I have a flat cone in which I can drop marbles. There is space for one marble in the bottom row, two marbles in the row above that, three marbles above that, and so on.

\         /
 \5      /
  \3 6  /
   \2 4/

A marble with the number $x$ means it was the $x$th marble to be dropped. The marbles follow the laws of gravity, which means that a given position can be occupied by an incoming marble only if another marble (or a wall of the cone) exists to both its bottom left and bottom right.

The marbles can pile over the top of the cone like this:

\    7 4/
 \  6 3/
  \5 2/

but, in this case, the maximum number of marbles you can put is $16 = 4 \times 4$. In general, you are allowed to put $ab$ marbles where $a$ and $b$ are the lengths of the sides of the cone.

My question is, if the sides of the cone are of length $a$ and $b$, then in how many ways can you drop all the $ab$ marbles into the cone? This could possibly be solved more specifically for $a = b$, or more generally for three-dimensional cones.

(This question is inspired by this one, which is (in my opinion) the special case $a = b = 3$.)

Edit: Since the flat cone case is in easy bijection to standard Young tableaux as pointed out by @Marcel in the answer below, can anybody suggest some approaches for three-dimensional $k$-gonal pyramids? Just tetrahedrons, maybe?


Your marble arrangements are in easy bijection to the famous standard Young tableaux, with restrictions.

Young tableaux are defined for integer partitions $\lambda=(\lambda_1,\lambda_2,...)$. The number of parts is denoted $\ell(\lambda)$. The sides of your cone are the first part, $a=\lambda_1$ and the number of parts $b=\ell$. Since you must put $ab$ marbles, the partition in your case has $b$ parts, all equal to $a$. This is usually written as $\lambda=(a^b)$.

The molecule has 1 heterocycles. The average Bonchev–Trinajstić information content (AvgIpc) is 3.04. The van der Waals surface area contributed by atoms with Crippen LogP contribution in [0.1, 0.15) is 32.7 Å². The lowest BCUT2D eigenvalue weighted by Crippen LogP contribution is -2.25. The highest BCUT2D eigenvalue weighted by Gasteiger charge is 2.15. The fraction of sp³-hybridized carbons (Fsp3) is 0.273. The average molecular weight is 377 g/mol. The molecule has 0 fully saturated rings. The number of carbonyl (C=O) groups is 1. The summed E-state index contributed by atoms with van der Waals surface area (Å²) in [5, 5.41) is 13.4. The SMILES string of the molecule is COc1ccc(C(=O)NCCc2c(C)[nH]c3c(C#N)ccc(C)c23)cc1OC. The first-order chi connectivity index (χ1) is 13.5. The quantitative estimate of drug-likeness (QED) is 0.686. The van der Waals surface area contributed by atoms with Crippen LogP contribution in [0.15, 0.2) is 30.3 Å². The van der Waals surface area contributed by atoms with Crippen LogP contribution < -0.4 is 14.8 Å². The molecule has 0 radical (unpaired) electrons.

The number of standard Young tableaux for given $\lambda$ is denoted $f^\lambda$. You can see an explicit formula here: https://en.wikipedia.org/wiki/Hook_length_formula

The quantity you are looking for is given by $$f^{(a^b)}=(ab)!\prod_{i=1}^b\frac{(b-i)!}{(a+b-i)!}.$$

  • $\begingroup$ Thanks for introducing me to Young tableaux. Wouldn't the quantity I'm looking for be the Hook length formula applied to the partition $(a,a,a,\dotsc,a)$ (with $b$ terms)? Also, what are those $\delta$ symbols, and why are the terms being summed in your expression? $\endgroup$ – shardulc Mar 12 '16 at 4:21
  • $\begingroup$ I'm also trying to generalize to a three-dimensional tetrahedron, square pyramid, or $k$-gonal pyramid where the marbles follow the same rules, but the number of marbles in the $n$th layer is the $n$th $k$-gonal number. Do you know of any existing literature on this topic? $\endgroup$ – shardulc Mar 12 '16 at 4:27
  • $\begingroup$ I have edited the answer (the final bit was correct but unnecessarily complicated; never mind). The only 3D analogue I know are related to so-called "plane partitions". I don't know much about them, but you can look them up. $\endgroup$ – Marcel Mar 12 '16 at 13:21

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